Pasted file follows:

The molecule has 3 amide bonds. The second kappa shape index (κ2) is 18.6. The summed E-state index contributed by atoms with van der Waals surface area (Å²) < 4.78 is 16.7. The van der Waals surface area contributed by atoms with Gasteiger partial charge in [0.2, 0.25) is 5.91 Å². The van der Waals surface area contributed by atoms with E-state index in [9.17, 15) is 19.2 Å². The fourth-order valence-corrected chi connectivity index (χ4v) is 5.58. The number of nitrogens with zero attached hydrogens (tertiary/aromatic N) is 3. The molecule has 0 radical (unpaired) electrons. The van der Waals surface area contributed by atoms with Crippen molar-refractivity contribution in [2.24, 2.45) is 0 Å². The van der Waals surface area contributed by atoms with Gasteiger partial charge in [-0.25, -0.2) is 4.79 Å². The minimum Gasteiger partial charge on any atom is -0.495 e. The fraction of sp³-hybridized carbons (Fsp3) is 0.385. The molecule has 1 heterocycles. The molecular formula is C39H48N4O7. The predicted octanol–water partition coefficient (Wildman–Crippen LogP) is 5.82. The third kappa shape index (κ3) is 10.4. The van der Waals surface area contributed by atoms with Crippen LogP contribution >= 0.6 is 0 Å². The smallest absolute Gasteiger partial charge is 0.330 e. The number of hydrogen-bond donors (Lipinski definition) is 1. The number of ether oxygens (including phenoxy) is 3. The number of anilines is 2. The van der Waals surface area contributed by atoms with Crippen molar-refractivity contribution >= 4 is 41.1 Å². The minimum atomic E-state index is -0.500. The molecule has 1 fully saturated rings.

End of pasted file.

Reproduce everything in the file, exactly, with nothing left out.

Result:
The molecule has 3 amide bonds. The second kappa shape index (κ2) is 18.6. The summed E-state index contributed by atoms with van der Waals surface area (Å²) < 4.78 is 16.7. The van der Waals surface area contributed by atoms with Gasteiger partial charge in [0.2, 0.25) is 5.91 Å². The van der Waals surface area contributed by atoms with E-state index in [9.17, 15) is 19.2 Å². The fourth-order valence-corrected chi connectivity index (χ4v) is 5.58. The number of nitrogens with zero attached hydrogens (tertiary/aromatic N) is 3. The molecule has 0 radical (unpaired) electrons. The van der Waals surface area contributed by atoms with Crippen molar-refractivity contribution in [2.24, 2.45) is 0 Å². The van der Waals surface area contributed by atoms with Gasteiger partial charge in [-0.25, -0.2) is 4.79 Å². The minimum Gasteiger partial charge on any atom is -0.495 e. The fraction of sp³-hybridized carbons (Fsp3) is 0.385. The molecule has 1 heterocycles. The molecular formula is C39H48N4O7. The predicted octanol–water partition coefficient (Wildman–Crippen LogP) is 5.82. The third kappa shape index (κ3) is 10.4. The van der Waals surface area contributed by atoms with Crippen LogP contribution >= 0.6 is 0 Å². The smallest absolute Gasteiger partial charge is 0.330 e. The number of hydrogen-bond donors (Lipinski definition) is 1. The number of ether oxygens (including phenoxy) is 3. The number of anilines is 2. The van der Waals surface area contributed by atoms with Crippen molar-refractivity contribution >= 4 is 41.1 Å². The minimum atomic E-state index is -0.500. The molecule has 1 fully saturated rings.